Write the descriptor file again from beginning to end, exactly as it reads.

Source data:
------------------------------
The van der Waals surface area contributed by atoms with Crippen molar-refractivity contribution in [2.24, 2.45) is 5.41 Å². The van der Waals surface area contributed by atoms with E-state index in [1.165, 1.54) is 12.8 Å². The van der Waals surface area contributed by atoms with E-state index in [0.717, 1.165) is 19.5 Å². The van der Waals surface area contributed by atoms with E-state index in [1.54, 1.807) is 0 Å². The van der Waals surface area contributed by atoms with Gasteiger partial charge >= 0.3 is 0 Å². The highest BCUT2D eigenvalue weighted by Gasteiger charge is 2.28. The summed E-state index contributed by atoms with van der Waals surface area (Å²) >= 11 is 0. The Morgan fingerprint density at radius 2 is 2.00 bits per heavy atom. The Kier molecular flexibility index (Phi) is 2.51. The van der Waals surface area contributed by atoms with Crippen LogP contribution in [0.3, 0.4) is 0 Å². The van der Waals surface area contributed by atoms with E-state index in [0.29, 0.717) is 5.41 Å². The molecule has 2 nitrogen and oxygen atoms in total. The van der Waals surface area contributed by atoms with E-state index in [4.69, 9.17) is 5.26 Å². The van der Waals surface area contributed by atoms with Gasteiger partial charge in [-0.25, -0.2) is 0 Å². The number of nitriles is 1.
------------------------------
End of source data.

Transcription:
The van der Waals surface area contributed by atoms with Crippen molar-refractivity contribution in [2.24, 2.45) is 5.41 Å². The van der Waals surface area contributed by atoms with E-state index in [1.165, 1.54) is 12.8 Å². The van der Waals surface area contributed by atoms with E-state index in [0.717, 1.165) is 19.5 Å². The van der Waals surface area contributed by atoms with E-state index in [1.54, 1.807) is 0 Å². The van der Waals surface area contributed by atoms with Gasteiger partial charge >= 0.3 is 0 Å². The highest BCUT2D eigenvalue weighted by Gasteiger charge is 2.28. The summed E-state index contributed by atoms with van der Waals surface area (Å²) >= 11 is 0. The Morgan fingerprint density at radius 2 is 2.00 bits per heavy atom. The Kier molecular flexibility index (Phi) is 2.51. The van der Waals surface area contributed by atoms with Crippen LogP contribution in [0.3, 0.4) is 0 Å². The van der Waals surface area contributed by atoms with E-state index in [0.29, 0.717) is 5.41 Å². The molecule has 2 nitrogen and oxygen atoms in total. The van der Waals surface area contributed by atoms with E-state index in [4.69, 9.17) is 5.26 Å². The van der Waals surface area contributed by atoms with Gasteiger partial charge in [-0.25, -0.2) is 0 Å². The number of nitriles is 1.